'100 Brits' to be put in coronavirus quarantine on the Wirral under watch of army medics
30 January 2020, 06:12 | Updated: 30 January 2020, 19:48
Scores of Brits will be flown from China tonight and straight into coronavirus quarantine on the Wirral tomorrow morning.
The evacuation flight to bring Brits back to the UK from the Chinese city of Wuhan at the centre of the coronavirus outbreak will leave later tonight.
The flight will leave the city at 11pm tonight before touching down at RAF Brize Norton tomorrow morning. British passengers on board will be whisked off the plane and straight into medical quarantine for two weeks
It is understood the patients will be taken to accommodation at Arrowe Park hospital on the Wirral.
Its chief executive Janelle Holmes sent a letter to staff today saying they were expecting “around 100 British citizens.”
She said: “If anyone becomes unwell after arrival they will be treated following appropriate protocols.”
It also emerged this evening that the World Health Organisation has declared coronavirus to be a global health emergency of "international concern".
Dominic Raab said earlier: "The safety and security of British nationals is our top priority.
"Our Embassy in Beijing and consular teams remain in close contact with British nationals in the region to ensure they have the latest information they need."
The flight, which will have military medics on board, will land at RAF Brize Norton in Oxfordshire.
Passengers will then be taken to an NHS facility - thought to be former NHS staff accommodation - on the Wirral for a quarantine period of 14 days.
There, they will have access to medical staff, and it is understood they will have the internet and be able to make contact with family.
Fifty foreigners - mainly from EU countries - will also be on the evacuation flight which will head to Spain afterwards.
In an email letter to those boarding the flight, the Foreign Office said they should go to Tianhe Airport Expressway Toll Gate by no later than 1am local time on Friday.
"They have also been clear that we cannot add additional passengers to the flight manifest at this point."
The death toll from the coronavirus outbreak in China has risen to 170. Authorities cancelled sporting events in an attempt to stem the spread of the virus.
The increase in deaths and infections comes as the World Health organisation prepare to meet on Thursday, warning the "whole world needs to be on alert" over the new coronavirus outbreak as it reconsiders whether to declare a global health emergency.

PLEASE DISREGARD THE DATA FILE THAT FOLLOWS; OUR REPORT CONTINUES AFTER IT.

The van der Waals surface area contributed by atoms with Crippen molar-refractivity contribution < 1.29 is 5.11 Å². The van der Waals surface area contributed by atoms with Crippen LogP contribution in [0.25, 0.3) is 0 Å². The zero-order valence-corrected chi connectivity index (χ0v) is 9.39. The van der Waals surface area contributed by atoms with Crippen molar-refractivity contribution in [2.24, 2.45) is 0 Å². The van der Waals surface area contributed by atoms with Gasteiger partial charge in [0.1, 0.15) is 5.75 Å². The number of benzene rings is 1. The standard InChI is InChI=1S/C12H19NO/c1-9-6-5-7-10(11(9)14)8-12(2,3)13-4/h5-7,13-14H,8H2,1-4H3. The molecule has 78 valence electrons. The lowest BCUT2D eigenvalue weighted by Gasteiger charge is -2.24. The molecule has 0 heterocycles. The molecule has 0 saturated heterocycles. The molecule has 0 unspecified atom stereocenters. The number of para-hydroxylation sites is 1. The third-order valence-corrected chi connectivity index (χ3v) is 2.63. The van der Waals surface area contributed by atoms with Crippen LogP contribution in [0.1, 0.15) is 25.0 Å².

Officials have also expressed concern that the coronavirus is spreading between people outside China.
Sporting events across China have been cancelled with many cities on lockdown. The country has delayed the start of its domestic football season because of the escalation of the virus.
Yvonne Griffiths, who is a Birmingham City University lecturer trapped in Wuhan, told LBC News she was already expecting to be on a flight home but had received a call from the UK Foreign Office announcing the rescue flight would probably take place on Friday morning.
Mrs Griffiths said she had been told upon her arrival back in the UK she had been told all those on the flight would be taken to an "NHS facility" in the North of England and place in "supported isolation," she said trapped Brits had been given no information on conditions.
A Foreign Office spokeswoman said: "We are doing everything we can to get British people in Wuhan safely back to the UK. A number of countries' flights have been unable to take off as planned.
"We continue working urgently to organise a flight to the UK as soon as possible.
"We remain in close contact with the Chinese authorities and conversations are ongoing at all levels."
A Downing Street source said it was expecting about 200 British nationals to be returned from Wuhan and they had agreed to be placed in "assisted isolation".
The World Health Organisation's (WHO) emergencies chief told reporters that China was taking "extraordinary measures in the face of an extraordinary challenge" posed by the outbreak.
Dr Michael Ryan spoke at a news conference after returning from a trip to Beijing to meet with Chinese President Xi Jinping and other senior government leaders.
He said the epidemic remains centred in the city of Wuhan and in Hubei province but that "information is being updated and is changing by the hour".
Mr Ryan said the few cases of human-to-human spread of the virus outside China - in Japan, Germany and Vietnam - were part of the reason the UN health agency's director-general Tedros Adhanom Ghebreyesus has reconvened an expert committee to meet on Thursday. It will assess whether the outbreak should be declared a global emergency.
He said: "The whole world needs to be on alert now, the whole world needs to take action and be ready for any cases that come, either from the original epicentre or from other epicentres that become established."
The first cases in the Middle East have been confirmed as a family-of-four from Wuhan that was visiting the United Arab Emirates.
Australia and Singapore are among the countries reporting new cases, as the number outside China topped 70. The vast majority are people who came from Wuhan.